sas >> QR: Bonferroni correction in multiple linear regression?

by davidlcassell » Wed, 07 Jun 2006 07:44:07 GMT


No.

We don't.

When we do the omnibus hypothesis test

H0: mu_1 = mu_2 = mu_3 = ... = mu_k

we have a *single* hypothesis test and a *single* F statistic to
evaluate the whole thing, so there is no correction for multiple
comparisons.


It doesn't look like you should be doing Bonferroni anywhere.

I don't recommend it, even when you *do* have a setting for multiple
comparisons. For instance, you have 42 treatments and you want to
compare all the treatment *differences* to see which ones differ from
zero. That's 42 * 41 / 2 = 861 differences to compare unless you have
a much smaller list of _a_prioiri_ tests to make. Now you need some
sort of adjustment for the multiple comparisons. I don't recommend
either of Jim's suggestions. I like Tukey, or Ryan-Einot-Gabriel-Welsch.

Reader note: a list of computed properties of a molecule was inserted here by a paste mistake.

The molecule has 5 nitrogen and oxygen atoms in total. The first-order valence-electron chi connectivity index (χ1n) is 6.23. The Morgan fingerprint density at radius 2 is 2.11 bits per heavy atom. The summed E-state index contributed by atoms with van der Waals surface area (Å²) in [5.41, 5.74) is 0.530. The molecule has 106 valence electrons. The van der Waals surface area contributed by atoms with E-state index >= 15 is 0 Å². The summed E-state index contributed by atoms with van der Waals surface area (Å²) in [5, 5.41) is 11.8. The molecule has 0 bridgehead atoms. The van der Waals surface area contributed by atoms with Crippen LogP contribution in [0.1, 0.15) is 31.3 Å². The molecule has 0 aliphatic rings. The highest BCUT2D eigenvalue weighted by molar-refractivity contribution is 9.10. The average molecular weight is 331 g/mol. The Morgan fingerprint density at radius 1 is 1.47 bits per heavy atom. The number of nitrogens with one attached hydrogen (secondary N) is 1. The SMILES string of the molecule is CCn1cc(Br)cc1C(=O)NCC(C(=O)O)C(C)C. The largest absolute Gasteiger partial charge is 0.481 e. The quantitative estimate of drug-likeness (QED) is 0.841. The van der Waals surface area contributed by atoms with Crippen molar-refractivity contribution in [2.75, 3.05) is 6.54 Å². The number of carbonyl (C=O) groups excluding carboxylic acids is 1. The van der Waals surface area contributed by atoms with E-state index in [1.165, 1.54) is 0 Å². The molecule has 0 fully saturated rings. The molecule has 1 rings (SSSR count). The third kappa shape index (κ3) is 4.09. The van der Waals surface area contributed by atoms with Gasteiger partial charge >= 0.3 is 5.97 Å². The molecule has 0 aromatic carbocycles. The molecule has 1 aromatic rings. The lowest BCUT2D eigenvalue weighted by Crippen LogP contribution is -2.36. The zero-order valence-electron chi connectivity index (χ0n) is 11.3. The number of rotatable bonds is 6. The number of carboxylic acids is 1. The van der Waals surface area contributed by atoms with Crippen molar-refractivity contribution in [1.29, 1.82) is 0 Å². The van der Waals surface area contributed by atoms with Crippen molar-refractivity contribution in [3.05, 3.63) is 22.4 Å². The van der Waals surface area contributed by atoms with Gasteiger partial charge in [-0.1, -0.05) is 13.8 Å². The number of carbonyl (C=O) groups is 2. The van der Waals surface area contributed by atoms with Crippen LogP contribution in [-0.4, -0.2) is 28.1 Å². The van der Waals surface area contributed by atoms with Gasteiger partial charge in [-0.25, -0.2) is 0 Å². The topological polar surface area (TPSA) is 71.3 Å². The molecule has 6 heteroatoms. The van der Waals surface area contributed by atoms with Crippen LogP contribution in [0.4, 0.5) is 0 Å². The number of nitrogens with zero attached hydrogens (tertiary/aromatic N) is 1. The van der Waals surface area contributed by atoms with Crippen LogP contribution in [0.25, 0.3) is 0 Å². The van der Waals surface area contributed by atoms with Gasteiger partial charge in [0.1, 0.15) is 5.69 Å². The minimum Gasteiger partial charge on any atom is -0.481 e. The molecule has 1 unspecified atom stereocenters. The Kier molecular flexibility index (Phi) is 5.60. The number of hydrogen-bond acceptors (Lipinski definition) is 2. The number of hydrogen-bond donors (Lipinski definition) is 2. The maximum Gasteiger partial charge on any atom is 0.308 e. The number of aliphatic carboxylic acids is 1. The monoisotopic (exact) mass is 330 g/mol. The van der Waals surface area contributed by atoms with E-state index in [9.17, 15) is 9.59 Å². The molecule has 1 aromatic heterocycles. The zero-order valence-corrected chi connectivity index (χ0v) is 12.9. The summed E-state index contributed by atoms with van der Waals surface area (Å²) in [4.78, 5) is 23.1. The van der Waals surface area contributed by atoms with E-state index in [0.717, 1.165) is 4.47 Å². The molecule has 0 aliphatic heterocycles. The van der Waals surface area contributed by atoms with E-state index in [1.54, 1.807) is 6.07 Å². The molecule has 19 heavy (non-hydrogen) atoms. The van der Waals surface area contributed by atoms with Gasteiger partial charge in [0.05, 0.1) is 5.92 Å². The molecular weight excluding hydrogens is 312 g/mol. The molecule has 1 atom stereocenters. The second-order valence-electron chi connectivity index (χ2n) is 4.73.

And if you test against a control, then you have different sets of
comparisons, and different methods.

HTH,
David
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Youssef Maousi asked

> I have an binary depedent variable Y(0,1) and three independent
> variables X (1,2) and Z(1,2,3) and T(1,2,3,4)
> I know that it is stuitable to consider a logistic model for Y and
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>
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He got some very good advice from David Cassell (David always gives
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<<<
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the fact that your dependent variable Y is a 0/1 variable. You can NEVER
get the crucial underlying assumptions for simple linear regression. And
without those assumptions, you cannot get valid results!

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>>>>